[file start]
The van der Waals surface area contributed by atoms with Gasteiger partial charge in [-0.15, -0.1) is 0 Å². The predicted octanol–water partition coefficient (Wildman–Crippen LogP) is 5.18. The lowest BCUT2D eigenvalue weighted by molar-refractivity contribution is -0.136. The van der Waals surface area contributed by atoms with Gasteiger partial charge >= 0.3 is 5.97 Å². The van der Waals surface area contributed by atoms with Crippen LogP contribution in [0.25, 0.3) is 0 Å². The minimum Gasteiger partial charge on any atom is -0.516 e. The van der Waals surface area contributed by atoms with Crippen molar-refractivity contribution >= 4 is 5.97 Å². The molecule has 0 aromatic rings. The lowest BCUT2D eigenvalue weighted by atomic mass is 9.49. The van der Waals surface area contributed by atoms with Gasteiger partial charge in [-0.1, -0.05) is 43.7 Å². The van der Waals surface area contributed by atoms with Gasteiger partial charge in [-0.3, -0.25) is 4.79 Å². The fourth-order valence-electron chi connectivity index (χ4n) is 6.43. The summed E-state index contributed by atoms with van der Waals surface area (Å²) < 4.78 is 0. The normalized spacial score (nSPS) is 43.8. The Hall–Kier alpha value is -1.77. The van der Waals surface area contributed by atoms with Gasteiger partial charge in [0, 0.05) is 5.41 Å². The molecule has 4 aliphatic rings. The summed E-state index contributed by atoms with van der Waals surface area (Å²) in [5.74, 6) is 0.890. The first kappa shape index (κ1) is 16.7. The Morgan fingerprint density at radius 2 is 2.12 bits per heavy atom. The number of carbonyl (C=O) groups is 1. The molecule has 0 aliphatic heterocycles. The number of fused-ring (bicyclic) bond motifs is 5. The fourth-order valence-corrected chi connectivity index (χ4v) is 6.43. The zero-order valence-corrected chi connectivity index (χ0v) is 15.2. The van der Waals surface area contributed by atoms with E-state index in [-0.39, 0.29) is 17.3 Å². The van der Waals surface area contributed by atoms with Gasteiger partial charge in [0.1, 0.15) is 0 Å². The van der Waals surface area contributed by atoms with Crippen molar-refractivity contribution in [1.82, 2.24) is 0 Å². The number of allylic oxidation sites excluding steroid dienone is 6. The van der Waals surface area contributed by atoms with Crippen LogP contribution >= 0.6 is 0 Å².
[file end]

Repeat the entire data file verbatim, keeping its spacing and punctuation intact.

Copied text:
The van der Waals surface area contributed by atoms with Gasteiger partial charge in [-0.15, -0.1) is 0 Å². The predicted octanol–water partition coefficient (Wildman–Crippen LogP) is 5.18. The lowest BCUT2D eigenvalue weighted by molar-refractivity contribution is -0.136. The van der Waals surface area contributed by atoms with Gasteiger partial charge >= 0.3 is 5.97 Å². The van der Waals surface area contributed by atoms with Crippen LogP contribution in [0.25, 0.3) is 0 Å². The minimum Gasteiger partial charge on any atom is -0.516 e. The van der Waals surface area contributed by atoms with Crippen molar-refractivity contribution >= 4 is 5.97 Å². The molecule has 0 aromatic rings. The lowest BCUT2D eigenvalue weighted by atomic mass is 9.49. The van der Waals surface area contributed by atoms with Gasteiger partial charge in [-0.1, -0.05) is 43.7 Å². The van der Waals surface area contributed by atoms with Gasteiger partial charge in [-0.3, -0.25) is 4.79 Å². The fourth-order valence-electron chi connectivity index (χ4n) is 6.43. The summed E-state index contributed by atoms with van der Waals surface area (Å²) < 4.78 is 0. The normalized spacial score (nSPS) is 43.8. The Hall–Kier alpha value is -1.77. The van der Waals surface area contributed by atoms with Gasteiger partial charge in [0, 0.05) is 5.41 Å². The molecule has 4 aliphatic rings. The summed E-state index contributed by atoms with van der Waals surface area (Å²) in [5.74, 6) is 0.890. The first kappa shape index (κ1) is 16.7. The Morgan fingerprint density at radius 2 is 2.12 bits per heavy atom. The number of carbonyl (C=O) groups is 1. The molecule has 0 aliphatic heterocycles. The number of fused-ring (bicyclic) bond motifs is 5. The fourth-order valence-corrected chi connectivity index (χ4v) is 6.43. The zero-order valence-corrected chi connectivity index (χ0v) is 15.2. The van der Waals surface area contributed by atoms with E-state index in [-0.39, 0.29) is 17.3 Å². The van der Waals surface area contributed by atoms with Gasteiger partial charge in [0.1, 0.15) is 0 Å². The van der Waals surface area contributed by atoms with Crippen molar-refractivity contribution in [1.82, 2.24) is 0 Å². The number of allylic oxidation sites excluding steroid dienone is 6. The van der Waals surface area contributed by atoms with Crippen LogP contribution >= 0.6 is 0 Å².